Now in probably the worst state of the three of us, in his youth Hugo had been easily the most daring, an ascent of precipitous, 6,000-metre Hualca Hualca his most impressive feat. Gelmond was the youngest and strongest, but was not close to being in the same shape as when he spent a year and a half as a trekking guide in Arequipa. For my part, some years ago I had managed to climb to the summits of Misti and Chachani and complete the epic Cabanaconde-Andagua trek in four days, but I'd lost a good deal of form since then.
For the record, Salkantay is a trek of staggering beauty and drama. The photos in this post give you some idea, but fall well short of capturing the experience of coming face-to-face with apu Salkantay, breathing distance from its monumental glaciers. The route follows a broad, easy path, drummed into shape by the hooves of several centuries of mule trains. The proximity of the ice also means that you're never far away from water, and can walk the whole way comfortably with a single water bottle.
No Sleep 'Till Salkantay
If the trek was always going to be somewhat testing with us carrying all our equipment, Hugo and Gelmond went out of their way to ensure that we were in the worst condition possible at the outset. While I was taking the bus from Arequipa to Cuzco, and snatching a little sleep on the bumpy descent from Juliaca, they spent Friday night prematurely celebrating "friendship day", which is quite a big deal here and was technically on the Sunday. When I arrived, they were groaning with hangovers, and insisted they had had even less sleep than me.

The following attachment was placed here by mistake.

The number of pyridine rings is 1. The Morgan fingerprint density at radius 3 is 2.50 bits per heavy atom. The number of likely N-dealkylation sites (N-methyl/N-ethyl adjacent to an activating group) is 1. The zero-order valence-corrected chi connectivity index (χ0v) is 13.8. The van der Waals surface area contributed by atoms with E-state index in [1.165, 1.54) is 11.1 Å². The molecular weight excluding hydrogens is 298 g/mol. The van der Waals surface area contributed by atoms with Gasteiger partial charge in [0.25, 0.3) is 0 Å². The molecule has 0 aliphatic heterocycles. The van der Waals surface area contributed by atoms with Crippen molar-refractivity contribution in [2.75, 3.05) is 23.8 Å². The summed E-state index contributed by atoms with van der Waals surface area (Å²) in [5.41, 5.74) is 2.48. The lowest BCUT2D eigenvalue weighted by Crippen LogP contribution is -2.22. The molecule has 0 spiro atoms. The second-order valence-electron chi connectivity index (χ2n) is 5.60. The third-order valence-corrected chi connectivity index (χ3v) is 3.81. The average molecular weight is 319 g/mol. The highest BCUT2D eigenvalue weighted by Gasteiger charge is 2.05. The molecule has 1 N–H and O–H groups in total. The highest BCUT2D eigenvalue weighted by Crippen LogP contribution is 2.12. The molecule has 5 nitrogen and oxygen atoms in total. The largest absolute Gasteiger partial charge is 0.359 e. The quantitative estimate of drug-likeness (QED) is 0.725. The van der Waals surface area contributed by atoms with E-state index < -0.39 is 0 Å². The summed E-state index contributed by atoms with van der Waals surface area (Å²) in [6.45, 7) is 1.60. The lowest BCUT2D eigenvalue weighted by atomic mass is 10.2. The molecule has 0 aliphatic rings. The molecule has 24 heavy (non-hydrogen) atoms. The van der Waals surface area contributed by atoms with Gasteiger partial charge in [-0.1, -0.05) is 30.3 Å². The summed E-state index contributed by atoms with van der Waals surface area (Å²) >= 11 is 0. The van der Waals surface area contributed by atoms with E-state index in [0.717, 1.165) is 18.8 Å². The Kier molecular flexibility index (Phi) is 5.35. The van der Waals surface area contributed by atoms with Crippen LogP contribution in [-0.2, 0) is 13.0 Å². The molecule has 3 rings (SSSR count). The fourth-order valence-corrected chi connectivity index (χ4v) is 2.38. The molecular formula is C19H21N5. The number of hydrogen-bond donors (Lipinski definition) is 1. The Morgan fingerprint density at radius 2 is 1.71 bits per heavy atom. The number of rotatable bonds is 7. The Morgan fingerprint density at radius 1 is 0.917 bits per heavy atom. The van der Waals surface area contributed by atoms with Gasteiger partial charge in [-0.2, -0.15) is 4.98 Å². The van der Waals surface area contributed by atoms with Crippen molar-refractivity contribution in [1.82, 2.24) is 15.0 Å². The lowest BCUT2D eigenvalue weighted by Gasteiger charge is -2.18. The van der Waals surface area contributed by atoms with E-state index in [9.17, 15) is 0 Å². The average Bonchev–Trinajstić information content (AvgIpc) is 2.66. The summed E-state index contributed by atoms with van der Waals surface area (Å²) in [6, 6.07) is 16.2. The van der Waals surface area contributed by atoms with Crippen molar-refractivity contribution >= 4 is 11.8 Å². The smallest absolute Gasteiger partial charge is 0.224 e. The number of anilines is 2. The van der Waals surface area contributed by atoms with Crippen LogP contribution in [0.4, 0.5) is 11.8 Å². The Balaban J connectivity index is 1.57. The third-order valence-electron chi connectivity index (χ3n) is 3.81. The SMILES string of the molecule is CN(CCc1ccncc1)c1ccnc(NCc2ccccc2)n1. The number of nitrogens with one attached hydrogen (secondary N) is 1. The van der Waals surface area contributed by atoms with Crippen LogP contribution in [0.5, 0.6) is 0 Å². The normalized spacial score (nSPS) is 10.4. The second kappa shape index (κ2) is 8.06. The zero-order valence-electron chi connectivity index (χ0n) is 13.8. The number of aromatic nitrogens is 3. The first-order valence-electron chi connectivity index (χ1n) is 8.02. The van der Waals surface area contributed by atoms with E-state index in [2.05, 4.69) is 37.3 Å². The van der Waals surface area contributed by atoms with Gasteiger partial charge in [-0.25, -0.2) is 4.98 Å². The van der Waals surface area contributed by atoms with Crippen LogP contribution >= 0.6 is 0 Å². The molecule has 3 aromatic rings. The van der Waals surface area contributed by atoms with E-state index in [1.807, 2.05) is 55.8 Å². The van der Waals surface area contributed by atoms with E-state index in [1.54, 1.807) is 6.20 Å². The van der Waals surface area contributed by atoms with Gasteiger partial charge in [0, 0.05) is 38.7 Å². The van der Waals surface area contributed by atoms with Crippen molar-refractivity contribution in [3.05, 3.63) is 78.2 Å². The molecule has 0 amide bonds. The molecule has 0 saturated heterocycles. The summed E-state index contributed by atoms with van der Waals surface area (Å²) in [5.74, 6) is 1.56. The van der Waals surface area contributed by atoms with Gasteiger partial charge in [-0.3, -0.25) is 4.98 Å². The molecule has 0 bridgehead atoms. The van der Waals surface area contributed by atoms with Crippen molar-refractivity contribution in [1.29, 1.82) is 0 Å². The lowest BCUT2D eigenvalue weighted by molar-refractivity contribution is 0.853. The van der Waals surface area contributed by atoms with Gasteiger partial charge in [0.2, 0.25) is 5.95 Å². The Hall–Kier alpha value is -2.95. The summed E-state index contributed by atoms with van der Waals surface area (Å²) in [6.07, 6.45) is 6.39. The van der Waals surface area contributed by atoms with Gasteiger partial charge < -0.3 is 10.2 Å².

By midafternoon, the asprin and hamburgers had taken effect, we had bought most of our provisions for the trek. Hugo had taken possession of my bed, and had a decent nap while Gelmond and I went out to buy gasoline, matches and rope. Naturally, it was then obligatory for us to go out and have a few more drinks, to, um, I think there was a reason somewhere...
Around midnight, I dragged myself away from the bar, insisting that I had to get some sleep. I made it back to the hotel not long after midnight, but then spent almost the entire time until the alarm went off at 4:00 am tossing and turning fitfully, dreaming that I was being woken up to go on the trek.
When we finally dragged ourselves down to the street the next morning, it was 4:30 am and still pitch dark . We took a taxi to the corner where buses and colectivos leave for Mollepata. A few people and provisions were being loaded on to an ancient-looking bus, which we were informed would take around three hours to get to Mollepata.
"How about by air?", groaned Hugo. "Isn't there a flight?"
"This is the flight", said a voice in the darkness. A taxi driver appeared, pointing to his battered-looking Toyota Corrolla. We figured it was amuch better-value option and hopped in. Once in the car, travel plans underwent some rapid revisions. Mostly, trekkers doing Salkantay start from village of Mollepata, at around 2,800 metres. However, Hugo began negotiating a price to go all the way to Soraypampa, where the road ends at 3,600 metres, and which is normally reached at the end of the first day. Hugo thought that this stretch was an artificial extension of the route across the moutains, lacking distinctive scenery, and gratuitously added to make tourists spend more time walking.
I was skeptical: it seemed like cheating, and I had been set on doing some serious trekking. But my desire for hard core camping is almost entirely theoretical, and when Hugo started mentioning the possibility of hot pools and a soft bed within two days, my sleep-deprived body started to back up his arguments.
We gazed in awe at the bulk of the cordillera towering above us, and dragged our bulky packs out the back of the Corolla.